“All he has is a toy truck. A toy truck. I am a behavior therapist at a group home.”
These were the words Charles Kinsey, an African-American man and behavioral therapist, spoke to police when they confronted him as he was trying to calm his patient, an autistic man named Rinaldo. Someone had called 911 to report a suicidal man with a gun. Facing police with guns drawn (an odd response to a potential suicide), Kinsey is lying down with his hands up, calmly but urgently imploring Rinaldo, who had escaped from the group home, to also lie on the ground. Like many people with autism, Rinaldo doesn’t, or can’t, follow directions well. Kinsey tries to keep tabs on him, while pleading with the police not to shoot. Then an officer shoots him, for no apparent reason. Rinaldo continues to play with his toy truck. There is nothing about this scene that implies anything other than what Kinsey said it was: He was a behavioral therapist trying to keep his client safe. He’s a hero, in other words.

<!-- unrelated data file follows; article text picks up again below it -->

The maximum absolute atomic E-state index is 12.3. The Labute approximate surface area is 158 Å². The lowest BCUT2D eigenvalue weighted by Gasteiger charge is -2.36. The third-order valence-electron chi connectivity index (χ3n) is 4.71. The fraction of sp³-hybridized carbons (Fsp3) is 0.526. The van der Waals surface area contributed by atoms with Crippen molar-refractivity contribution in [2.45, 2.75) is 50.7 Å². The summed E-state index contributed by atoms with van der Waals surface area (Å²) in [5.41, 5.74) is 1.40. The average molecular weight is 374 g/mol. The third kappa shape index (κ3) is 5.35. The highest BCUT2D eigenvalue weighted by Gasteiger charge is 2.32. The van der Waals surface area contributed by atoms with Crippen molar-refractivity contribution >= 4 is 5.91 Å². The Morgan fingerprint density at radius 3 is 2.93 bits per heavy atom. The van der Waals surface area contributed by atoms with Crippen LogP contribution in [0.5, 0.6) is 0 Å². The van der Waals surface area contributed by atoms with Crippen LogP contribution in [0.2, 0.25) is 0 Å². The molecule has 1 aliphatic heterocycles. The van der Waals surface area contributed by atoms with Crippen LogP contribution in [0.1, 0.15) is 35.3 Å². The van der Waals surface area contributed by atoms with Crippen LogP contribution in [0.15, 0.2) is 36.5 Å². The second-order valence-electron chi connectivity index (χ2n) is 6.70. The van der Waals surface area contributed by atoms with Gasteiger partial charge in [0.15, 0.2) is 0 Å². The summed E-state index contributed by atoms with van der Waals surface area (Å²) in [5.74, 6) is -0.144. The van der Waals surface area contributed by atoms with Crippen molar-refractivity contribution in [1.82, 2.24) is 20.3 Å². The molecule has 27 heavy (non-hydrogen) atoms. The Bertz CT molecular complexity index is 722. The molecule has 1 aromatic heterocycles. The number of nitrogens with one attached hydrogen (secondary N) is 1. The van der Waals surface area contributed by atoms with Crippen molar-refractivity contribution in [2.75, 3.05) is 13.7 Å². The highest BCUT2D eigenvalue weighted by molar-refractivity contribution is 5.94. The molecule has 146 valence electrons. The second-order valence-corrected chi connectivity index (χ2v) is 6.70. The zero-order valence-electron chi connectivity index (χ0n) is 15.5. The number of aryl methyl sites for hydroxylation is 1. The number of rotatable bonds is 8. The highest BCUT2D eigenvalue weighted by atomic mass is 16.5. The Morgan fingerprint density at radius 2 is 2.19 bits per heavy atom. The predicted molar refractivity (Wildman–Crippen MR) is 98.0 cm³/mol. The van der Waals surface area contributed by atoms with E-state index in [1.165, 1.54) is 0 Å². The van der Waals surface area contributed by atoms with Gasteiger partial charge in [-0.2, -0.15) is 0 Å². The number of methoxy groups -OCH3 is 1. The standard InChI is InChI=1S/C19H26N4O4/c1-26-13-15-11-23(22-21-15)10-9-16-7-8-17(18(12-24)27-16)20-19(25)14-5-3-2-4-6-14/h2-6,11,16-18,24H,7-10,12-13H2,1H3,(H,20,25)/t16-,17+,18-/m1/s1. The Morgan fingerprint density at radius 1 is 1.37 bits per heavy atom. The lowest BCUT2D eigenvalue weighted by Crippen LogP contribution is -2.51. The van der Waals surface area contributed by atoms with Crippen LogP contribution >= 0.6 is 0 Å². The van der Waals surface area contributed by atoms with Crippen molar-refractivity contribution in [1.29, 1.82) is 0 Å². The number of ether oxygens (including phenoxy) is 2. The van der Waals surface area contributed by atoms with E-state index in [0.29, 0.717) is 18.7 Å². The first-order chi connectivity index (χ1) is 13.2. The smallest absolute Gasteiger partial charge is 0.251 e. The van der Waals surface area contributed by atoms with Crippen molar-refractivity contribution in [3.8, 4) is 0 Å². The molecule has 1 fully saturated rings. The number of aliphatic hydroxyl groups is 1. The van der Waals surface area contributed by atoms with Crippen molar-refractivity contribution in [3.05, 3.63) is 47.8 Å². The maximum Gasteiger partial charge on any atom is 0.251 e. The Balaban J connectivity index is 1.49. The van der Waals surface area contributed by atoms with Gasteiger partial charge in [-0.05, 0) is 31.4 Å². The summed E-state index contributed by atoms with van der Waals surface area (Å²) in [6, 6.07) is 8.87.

Thanks to a quick-thinking bystander with a cell phone, we can now add this heartbreaking incident to the virtual epidemic of African-American men getting shot by the police, even as they make every effort to comply with cops’ demands. That Kinsey was shot as he was trying to help a man with autism doubles the pain.
Lately, as our autistic son J. grows up, I’ve been afraid of what might happen to him, especially as he has turned 16. While many people think of Rain Man, that’s not the kind of autism J. has—he’s still learning how to read and recently stopped wearing diapers. If a fire broke out, he wouldn’t know to leave the room. Therefore, when he’s not with my husband and me, he has an aide with him at all times. Sometimes, there’s an aide with us when we are all home—that’s the kind of help he needs.
Figuring forewarned is forearmed, since J. had his first unstoppable, crowd-gathering tantrum when he was 4 years old, I’ve been collecting morbid stories of trigger-happy police confronting adults with cognitive disabilities—often using force and violence first and asking questions later. They didn’t bother to understand disability, and the outcome is a nightmare, like this man with Down syndrome who refused to leave a movie theater and ended up killed by police. My husband and I have already had the experience of having the cops called on us in the parking lot of Whole Foods, of all places, and we just happened to be lucky enough to get a cop whose nephew is autistic. The officer couldn’t have been kinder; the paranoid lady who called the police drove away before I could confront her.